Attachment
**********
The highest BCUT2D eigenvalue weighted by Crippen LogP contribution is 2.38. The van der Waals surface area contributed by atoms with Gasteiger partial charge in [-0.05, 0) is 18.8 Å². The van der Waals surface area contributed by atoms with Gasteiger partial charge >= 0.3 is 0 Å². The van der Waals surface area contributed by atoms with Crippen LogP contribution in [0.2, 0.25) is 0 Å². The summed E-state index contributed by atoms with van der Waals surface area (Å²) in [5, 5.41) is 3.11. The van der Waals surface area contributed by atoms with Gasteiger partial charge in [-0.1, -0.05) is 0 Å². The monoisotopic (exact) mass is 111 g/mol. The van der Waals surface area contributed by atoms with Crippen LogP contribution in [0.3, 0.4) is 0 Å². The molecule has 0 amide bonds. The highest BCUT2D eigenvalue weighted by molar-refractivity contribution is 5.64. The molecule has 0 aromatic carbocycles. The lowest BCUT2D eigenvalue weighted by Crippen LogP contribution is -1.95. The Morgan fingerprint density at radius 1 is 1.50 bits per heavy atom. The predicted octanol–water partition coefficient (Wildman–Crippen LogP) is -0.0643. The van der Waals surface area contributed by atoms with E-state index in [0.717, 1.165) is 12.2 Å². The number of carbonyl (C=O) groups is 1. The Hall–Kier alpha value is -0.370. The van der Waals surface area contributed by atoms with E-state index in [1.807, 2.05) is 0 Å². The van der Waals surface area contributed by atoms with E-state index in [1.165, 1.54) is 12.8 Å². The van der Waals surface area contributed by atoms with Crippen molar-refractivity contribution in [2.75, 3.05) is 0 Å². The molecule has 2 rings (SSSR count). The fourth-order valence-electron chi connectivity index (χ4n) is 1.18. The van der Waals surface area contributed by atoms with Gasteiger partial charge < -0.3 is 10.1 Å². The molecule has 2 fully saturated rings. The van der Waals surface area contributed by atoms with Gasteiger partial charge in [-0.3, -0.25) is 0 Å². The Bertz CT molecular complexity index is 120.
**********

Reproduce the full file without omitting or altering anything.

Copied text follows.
The highest BCUT2D eigenvalue weighted by Crippen LogP contribution is 2.38. The van der Waals surface area contributed by atoms with Gasteiger partial charge in [-0.05, 0) is 18.8 Å². The van der Waals surface area contributed by atoms with Gasteiger partial charge >= 0.3 is 0 Å². The van der Waals surface area contributed by atoms with Crippen LogP contribution in [0.2, 0.25) is 0 Å². The summed E-state index contributed by atoms with van der Waals surface area (Å²) in [5, 5.41) is 3.11. The van der Waals surface area contributed by atoms with Gasteiger partial charge in [-0.1, -0.05) is 0 Å². The monoisotopic (exact) mass is 111 g/mol. The van der Waals surface area contributed by atoms with Crippen LogP contribution in [0.3, 0.4) is 0 Å². The molecule has 0 amide bonds. The highest BCUT2D eigenvalue weighted by molar-refractivity contribution is 5.64. The molecule has 0 aromatic carbocycles. The lowest BCUT2D eigenvalue weighted by Crippen LogP contribution is -1.95. The Morgan fingerprint density at radius 1 is 1.50 bits per heavy atom. The predicted octanol–water partition coefficient (Wildman–Crippen LogP) is -0.0643. The van der Waals surface area contributed by atoms with E-state index in [0.717, 1.165) is 12.2 Å². The number of carbonyl (C=O) groups is 1. The Hall–Kier alpha value is -0.370. The van der Waals surface area contributed by atoms with E-state index in [1.807, 2.05) is 0 Å². The van der Waals surface area contributed by atoms with E-state index in [1.165, 1.54) is 12.8 Å². The van der Waals surface area contributed by atoms with Crippen molar-refractivity contribution in [2.75, 3.05) is 0 Å². The molecule has 2 rings (SSSR count). The fourth-order valence-electron chi connectivity index (χ4n) is 1.18. The van der Waals surface area contributed by atoms with Gasteiger partial charge < -0.3 is 10.1 Å². The molecule has 2 fully saturated rings. The van der Waals surface area contributed by atoms with Gasteiger partial charge in [-0.3, -0.25) is 0 Å². The Bertz CT molecular complexity index is 120.